Logo and Background

Logo and Background options allow for developers to upload a custom splash screen and logo for the user login as well as customize the images uploaded.


Advanced presents developers with the options for custom colors and hiding certain links such as the Lost Password and Back to links.

Custom JS

Allows for any custom JS interactions to be programmed into the login screen.

Custom CSS

Allows for any custom CSS code to be programmed into the login screen.


Dashboards can often be cluttered and daunting to clients. Simplification can often be a benefit to the client experience. Custom options can also be implemented for contact information and RSS updates, etc.

Default Panels

Default panel options allow for developers to hide the usual panels. This includes items such as: At a Glance, Activity, Quick Draft, etc. Custom icon and title can also be added into the dashboard.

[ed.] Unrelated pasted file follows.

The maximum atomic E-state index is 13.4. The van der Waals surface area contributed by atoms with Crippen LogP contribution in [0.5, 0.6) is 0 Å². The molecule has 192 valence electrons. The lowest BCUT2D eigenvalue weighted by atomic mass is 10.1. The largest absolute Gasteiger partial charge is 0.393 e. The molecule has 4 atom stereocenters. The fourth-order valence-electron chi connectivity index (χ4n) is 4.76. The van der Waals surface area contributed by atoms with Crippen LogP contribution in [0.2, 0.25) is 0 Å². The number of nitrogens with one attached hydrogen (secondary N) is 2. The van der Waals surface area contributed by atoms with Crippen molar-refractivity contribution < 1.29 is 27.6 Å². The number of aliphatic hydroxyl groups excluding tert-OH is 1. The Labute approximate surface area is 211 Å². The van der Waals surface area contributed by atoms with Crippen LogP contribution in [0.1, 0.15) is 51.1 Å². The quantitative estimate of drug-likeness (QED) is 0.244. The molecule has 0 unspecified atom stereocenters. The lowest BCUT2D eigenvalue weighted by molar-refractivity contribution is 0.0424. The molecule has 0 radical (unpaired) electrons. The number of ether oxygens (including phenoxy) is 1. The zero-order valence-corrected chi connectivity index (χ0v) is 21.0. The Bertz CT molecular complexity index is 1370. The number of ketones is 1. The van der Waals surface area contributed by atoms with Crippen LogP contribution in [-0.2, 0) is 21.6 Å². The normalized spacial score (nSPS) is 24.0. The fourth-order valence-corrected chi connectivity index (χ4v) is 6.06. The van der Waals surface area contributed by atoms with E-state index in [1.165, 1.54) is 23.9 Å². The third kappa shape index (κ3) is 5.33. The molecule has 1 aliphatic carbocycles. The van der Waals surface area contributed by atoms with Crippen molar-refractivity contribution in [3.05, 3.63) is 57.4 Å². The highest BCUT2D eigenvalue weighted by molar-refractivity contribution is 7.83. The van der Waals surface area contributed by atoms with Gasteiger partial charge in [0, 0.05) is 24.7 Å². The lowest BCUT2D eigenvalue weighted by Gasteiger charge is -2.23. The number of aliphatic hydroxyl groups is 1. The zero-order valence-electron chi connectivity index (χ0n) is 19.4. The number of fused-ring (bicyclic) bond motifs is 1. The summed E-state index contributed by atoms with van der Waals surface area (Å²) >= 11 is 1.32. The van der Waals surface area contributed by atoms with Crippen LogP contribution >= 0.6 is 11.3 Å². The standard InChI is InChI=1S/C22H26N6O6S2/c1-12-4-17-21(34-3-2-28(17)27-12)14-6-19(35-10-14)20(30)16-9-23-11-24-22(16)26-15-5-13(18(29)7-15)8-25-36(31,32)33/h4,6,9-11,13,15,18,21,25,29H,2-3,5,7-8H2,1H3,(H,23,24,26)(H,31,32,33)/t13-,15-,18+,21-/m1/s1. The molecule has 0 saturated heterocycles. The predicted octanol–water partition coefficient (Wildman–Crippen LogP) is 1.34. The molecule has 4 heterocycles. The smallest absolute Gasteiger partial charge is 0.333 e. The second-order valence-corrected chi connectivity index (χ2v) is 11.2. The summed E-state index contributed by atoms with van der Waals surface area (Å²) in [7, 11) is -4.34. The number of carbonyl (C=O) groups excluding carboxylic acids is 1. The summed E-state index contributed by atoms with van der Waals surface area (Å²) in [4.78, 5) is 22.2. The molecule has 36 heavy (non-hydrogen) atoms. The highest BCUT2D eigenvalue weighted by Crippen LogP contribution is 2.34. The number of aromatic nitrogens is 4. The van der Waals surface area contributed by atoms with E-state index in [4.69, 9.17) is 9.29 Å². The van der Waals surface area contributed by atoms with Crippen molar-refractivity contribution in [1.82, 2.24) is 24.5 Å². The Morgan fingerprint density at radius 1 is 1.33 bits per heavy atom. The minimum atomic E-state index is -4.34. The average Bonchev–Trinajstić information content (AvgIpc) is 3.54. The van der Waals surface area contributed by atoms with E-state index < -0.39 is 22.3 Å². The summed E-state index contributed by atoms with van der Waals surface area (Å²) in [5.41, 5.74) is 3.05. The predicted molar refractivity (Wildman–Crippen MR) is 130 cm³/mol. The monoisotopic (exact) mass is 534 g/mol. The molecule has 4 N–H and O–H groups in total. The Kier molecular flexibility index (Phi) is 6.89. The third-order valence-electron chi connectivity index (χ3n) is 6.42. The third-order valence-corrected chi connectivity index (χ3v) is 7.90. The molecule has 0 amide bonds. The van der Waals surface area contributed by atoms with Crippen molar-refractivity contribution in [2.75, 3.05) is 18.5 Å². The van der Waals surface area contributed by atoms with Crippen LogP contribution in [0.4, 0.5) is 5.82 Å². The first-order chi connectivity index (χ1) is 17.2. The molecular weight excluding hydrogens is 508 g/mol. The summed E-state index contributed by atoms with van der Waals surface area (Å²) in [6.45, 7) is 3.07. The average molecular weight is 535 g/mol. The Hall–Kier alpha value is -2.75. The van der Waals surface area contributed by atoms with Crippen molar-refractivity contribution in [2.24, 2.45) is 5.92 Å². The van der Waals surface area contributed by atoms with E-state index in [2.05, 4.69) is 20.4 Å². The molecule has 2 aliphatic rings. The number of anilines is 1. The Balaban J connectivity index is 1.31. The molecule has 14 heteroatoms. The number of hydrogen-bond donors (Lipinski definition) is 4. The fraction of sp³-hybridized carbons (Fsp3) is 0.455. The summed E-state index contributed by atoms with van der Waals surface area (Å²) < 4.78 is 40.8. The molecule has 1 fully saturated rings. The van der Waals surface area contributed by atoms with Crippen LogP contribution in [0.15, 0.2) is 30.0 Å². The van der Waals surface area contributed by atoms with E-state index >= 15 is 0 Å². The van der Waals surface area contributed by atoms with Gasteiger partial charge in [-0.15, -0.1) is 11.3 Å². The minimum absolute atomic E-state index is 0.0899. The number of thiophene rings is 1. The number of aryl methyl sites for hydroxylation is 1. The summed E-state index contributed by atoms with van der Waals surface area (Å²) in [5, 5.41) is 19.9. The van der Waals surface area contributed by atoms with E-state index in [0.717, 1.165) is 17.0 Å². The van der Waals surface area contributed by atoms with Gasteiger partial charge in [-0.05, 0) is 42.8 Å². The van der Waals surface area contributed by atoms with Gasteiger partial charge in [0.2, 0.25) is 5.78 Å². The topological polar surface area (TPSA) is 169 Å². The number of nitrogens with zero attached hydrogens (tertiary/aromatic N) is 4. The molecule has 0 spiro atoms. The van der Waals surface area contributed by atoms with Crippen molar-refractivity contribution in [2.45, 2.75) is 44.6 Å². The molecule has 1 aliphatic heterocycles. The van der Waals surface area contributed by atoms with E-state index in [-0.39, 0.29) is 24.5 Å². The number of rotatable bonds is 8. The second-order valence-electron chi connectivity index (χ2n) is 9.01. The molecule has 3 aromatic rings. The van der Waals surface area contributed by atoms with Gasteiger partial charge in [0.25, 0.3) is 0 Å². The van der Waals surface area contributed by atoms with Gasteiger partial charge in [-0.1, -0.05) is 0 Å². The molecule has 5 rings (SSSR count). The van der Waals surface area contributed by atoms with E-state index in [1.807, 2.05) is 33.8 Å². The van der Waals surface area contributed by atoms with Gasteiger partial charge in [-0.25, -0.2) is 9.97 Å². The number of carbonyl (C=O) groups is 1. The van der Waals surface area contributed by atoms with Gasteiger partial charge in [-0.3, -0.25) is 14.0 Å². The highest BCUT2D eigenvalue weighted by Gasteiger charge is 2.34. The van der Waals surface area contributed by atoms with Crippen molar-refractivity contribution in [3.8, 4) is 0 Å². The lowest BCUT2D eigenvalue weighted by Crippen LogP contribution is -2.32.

Custom Welcome Dashboard Panel

A custom welcome panel can be added to the Dashboard that even White Label CMS recommends developers input contact information and a link to help sections. Also, a second custom panel can be added if necessary.

RSS Dashboard Panel

Allows developers to add a custom RSS feed as a Dashboard Panel. This is similar to when a theme or plugin adds a panel to the dashboard.


Some clients can be problematic. Customers and employees don’t need all the menus presented to certain admin levels. These options allow developers to limit the menus presented to clients, which if you want to hide the settings for White Label CMS from others you can here.